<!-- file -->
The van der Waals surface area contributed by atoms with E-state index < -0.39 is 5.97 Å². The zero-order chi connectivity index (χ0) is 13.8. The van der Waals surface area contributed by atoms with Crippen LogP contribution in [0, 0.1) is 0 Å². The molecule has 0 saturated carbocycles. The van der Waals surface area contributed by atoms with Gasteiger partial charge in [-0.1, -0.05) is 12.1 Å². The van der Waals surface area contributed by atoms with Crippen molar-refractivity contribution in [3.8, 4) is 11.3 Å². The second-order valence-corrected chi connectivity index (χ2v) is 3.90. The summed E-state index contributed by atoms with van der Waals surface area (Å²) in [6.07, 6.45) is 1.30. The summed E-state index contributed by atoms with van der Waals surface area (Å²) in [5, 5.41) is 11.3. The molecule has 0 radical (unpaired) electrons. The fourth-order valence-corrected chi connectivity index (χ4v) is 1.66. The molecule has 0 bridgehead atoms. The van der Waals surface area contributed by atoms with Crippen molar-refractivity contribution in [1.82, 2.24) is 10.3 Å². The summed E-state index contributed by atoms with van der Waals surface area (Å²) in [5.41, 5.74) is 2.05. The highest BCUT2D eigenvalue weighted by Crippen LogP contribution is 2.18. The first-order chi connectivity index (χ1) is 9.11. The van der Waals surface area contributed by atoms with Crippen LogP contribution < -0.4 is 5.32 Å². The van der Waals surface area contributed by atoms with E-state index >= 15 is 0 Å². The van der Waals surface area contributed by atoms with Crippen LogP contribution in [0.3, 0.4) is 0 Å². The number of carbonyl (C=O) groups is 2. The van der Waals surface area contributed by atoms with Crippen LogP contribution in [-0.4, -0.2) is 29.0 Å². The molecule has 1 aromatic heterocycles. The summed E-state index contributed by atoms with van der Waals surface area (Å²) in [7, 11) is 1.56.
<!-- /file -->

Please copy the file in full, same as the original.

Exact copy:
The van der Waals surface area contributed by atoms with E-state index < -0.39 is 5.97 Å². The zero-order chi connectivity index (χ0) is 13.8. The van der Waals surface area contributed by atoms with Crippen LogP contribution in [0, 0.1) is 0 Å². The molecule has 0 saturated carbocycles. The van der Waals surface area contributed by atoms with Gasteiger partial charge in [-0.1, -0.05) is 12.1 Å². The van der Waals surface area contributed by atoms with Crippen molar-refractivity contribution in [3.8, 4) is 11.3 Å². The second-order valence-corrected chi connectivity index (χ2v) is 3.90. The summed E-state index contributed by atoms with van der Waals surface area (Å²) in [6.07, 6.45) is 1.30. The summed E-state index contributed by atoms with van der Waals surface area (Å²) in [5, 5.41) is 11.3. The molecule has 0 radical (unpaired) electrons. The fourth-order valence-corrected chi connectivity index (χ4v) is 1.66. The molecule has 0 bridgehead atoms. The van der Waals surface area contributed by atoms with Crippen molar-refractivity contribution in [1.82, 2.24) is 10.3 Å². The summed E-state index contributed by atoms with van der Waals surface area (Å²) in [5.41, 5.74) is 2.05. The highest BCUT2D eigenvalue weighted by Crippen LogP contribution is 2.18. The first-order chi connectivity index (χ1) is 9.11. The van der Waals surface area contributed by atoms with Crippen LogP contribution < -0.4 is 5.32 Å². The van der Waals surface area contributed by atoms with E-state index >= 15 is 0 Å². The van der Waals surface area contributed by atoms with Crippen LogP contribution in [0.3, 0.4) is 0 Å². The number of carbonyl (C=O) groups is 2. The van der Waals surface area contributed by atoms with Crippen LogP contribution in [-0.4, -0.2) is 29.0 Å². The molecule has 1 aromatic heterocycles. The summed E-state index contributed by atoms with van der Waals surface area (Å²) in [7, 11) is 1.56.